From: Tim Conway on

"Savageduck" <savageduck1@{REMOVESPAM}me.com> wrote in message
news:2010042807500250878-savageduck1(a)REMOVESPAMmecom...
> On 2010-04-28 06:26:48 -0700, "Peter" <peternew(a)nospamoptonline.net> said:
>
>> "Tim Conway" <tconway_113(a)comcast.net> wrote in message
>> news:hr95fu$d94$1(a)news.eternal-september.org...
>>> I want one of these. Hey, it's only $7,000. dream on. :-)
>>>
>>> http://www.imaging-resource.com/NEWS/1272386298.html
>>>
>>
>>
>> Try the new 2.8 70-200 with the new aspherical 2x extender. Yes I know
>> it's f5.6 and not f4, but the price and weight difference may be worth
>> it.
>>
>> But, yup! I like that lens.
>
> Rita_B/Larry_Thong will probably have sample shots of the South end of her
> North bound dog up here by the end of May. ;-)
>
yeah, always entertaining LOL

From: Russ D on
On Wed, 28 Apr 2010 17:26:52 +0200, Robert Spanjaard <spamtrap(a)arumes.com>
wrote:

>On Wed, 28 Apr 2010 10:00:46 -0500, the more highly educated
>and vastly more experienced photographer wrote:
>
>>
>> Or get any of the superzoom P&S cameras and you'll increase the
>> focal-length reach and enlarge the aperture by 3-fold
>...
>> Any difference in ISO performance is made up
>> in 3 times more aperture
>
>Name _one_ superzoom with an aperture of 150mm (f/4 at 200mm x3) diameter.

Your thinking is twisted--from trying to justify your poor choices in life
and from relentlessly parroting the same nonsense that all the DSLR-Trolls
do, just like the rest of you archaic DSLR-Dolts. Since the sensor is
smaller the light is spread over a smaller area for the same amount of
aperture. The exposures will be identical, f/stop for f/stop. A smaller
entrance pupil is required for smaller sensors. Since larger f/stops are
available on superzoom lens designs than DSLR lens designs, they then get
the full benefit of those larger apertures, overriding any need for the
higher ISOs as are required by DSLRs in order to obtain the exact same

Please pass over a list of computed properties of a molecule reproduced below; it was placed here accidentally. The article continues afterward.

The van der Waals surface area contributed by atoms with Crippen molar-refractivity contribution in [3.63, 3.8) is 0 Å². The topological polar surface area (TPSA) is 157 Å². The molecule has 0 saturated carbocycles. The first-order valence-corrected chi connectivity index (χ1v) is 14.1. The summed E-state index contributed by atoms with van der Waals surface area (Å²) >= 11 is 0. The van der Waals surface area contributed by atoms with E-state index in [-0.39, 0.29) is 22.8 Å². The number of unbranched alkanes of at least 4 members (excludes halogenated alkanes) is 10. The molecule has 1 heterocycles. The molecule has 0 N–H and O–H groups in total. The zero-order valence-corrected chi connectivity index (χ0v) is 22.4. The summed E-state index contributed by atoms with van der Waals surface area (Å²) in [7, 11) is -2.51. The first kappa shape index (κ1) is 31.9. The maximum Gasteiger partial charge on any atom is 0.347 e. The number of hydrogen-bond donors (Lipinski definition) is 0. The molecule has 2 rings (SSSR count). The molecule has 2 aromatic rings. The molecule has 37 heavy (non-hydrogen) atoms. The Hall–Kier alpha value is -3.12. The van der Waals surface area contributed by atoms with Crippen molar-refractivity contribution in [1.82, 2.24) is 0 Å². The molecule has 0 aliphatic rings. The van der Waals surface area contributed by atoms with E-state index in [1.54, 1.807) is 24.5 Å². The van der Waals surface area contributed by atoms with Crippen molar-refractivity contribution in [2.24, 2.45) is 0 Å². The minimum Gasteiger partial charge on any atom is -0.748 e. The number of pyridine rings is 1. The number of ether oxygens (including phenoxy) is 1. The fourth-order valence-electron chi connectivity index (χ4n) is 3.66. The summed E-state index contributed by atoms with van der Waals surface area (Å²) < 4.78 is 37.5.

exposures in the same light levels. With the added benefit of getting a
working DOF within which your full subject can be in focus, instead of only
a miniscule part of it. Luckily too, that smaller sensor cameras are often
combined with contrast-focusing methods, instead of phase-detection
methods. This ensures that all your images are in perfect focus, instead of
using the faster but hit and miss methods employed on DSLRs. I'd rather
walk away with 100 perfectly focused images for 100 shots, rather than 10
out of 1000. Often interrupted with having to change lenses too. All those
missed images, from back/front focusing problems, changing lenses, too
shallow DOF, etc. In real-life performance the smaller sensor with a single
lens is far faster, more accurate, and more efficient.

But you go ahead, keep imagining what is not, in your little role-playing
pretend-photographer's world.



From: Robert Spanjaard on
On Wed, 28 Apr 2010 11:08:13 -0500, the P&S troll wrote:

> On Wed, 28 Apr 2010 17:26:52 +0200, Robert Spanjaard
> <spamtrap(a)arumes.com> wrote:
>
>>On Wed, 28 Apr 2010 10:00:46 -0500, the P&S troll wrote:
>>
>>
>>> Or get any of the superzoom P&S cameras and you'll increase the
>>> focal-length reach and enlarge the aperture by 3-fold
>>...
>>> Any difference in ISO performance is made up in 3 times more aperture
>>
>>Name _one_ superzoom with an aperture of 150mm (f/4 at 200mm x3)
>>diameter.
>
> Your thinking is twisted--from trying to justify your poor choices in
> life and from relentlessly parroting the same nonsense that all the
> DSLR-Trolls do, just like the rest of you archaic DSLR-Dolts. Since the
> sensor is smaller the light is spread over a smaller area for the same
> amount of aperture. The exposures will be identical, f/stop for f/stop.
> A smaller entrance pupil is required for smaller sensors. Since larger
> f/stops are available on superzoom lens designs than DSLR lens designs,
> they then get the full benefit of those larger apertures, overriding any
> need for the higher ISOs as are required by DSLRs in order to obtain the
> exact same exposures in the same light levels.

So now, superzooms don't have a large aperture. Instead you now claim that
they don't need it because of their small sensors.

--
Regards, Robert http://www.arumes.com
From: Doug McDonald on
On 4/28/2010 10:00 AM, Russ D wrote:

>
> Or get any of the superzoom P&S cameras and you'll increase the
> focal-length reach and enlarge the aperture by 3-fold,


REALLY? the square root of three is 1.73.

A 400mm f/4 lens like the Nikon has a 100mm diameter entrance pupil.

sqrt(3) * 100 = 173mm.

To get three times the aperture you'd need a lens 173mm in diameter!

OH! The P&S troll means f/number, not aperture.

But that, as is he, is wrong. What matters is not f/number .... it
is the actual entrance pupil diameter. That's what determines number of photons,
and hence signal to noise ratio.

Doug McDonald
From: Doug McDonald on
On 4/28/2010 11:08 AM, Russ D wrote:

> Your thinking is twisted--from trying to justify your poor choices in life
> and from relentlessly parroting the same nonsense that all the DSLR-Trolls
> do, just like the rest of you archaic DSLR-Dolts. Since the sensor is
> smaller the light is spread over a smaller area for the same amount of
> aperture. The exposures will be identical, f/stop for f/stop. A smaller
> entrance pupil is required for smaller sensors.


UH, **NO**

The number of photons ... which determines the S/N ratio ... depends
on the actual aperture SIZE, not f/number.

Doug McDonald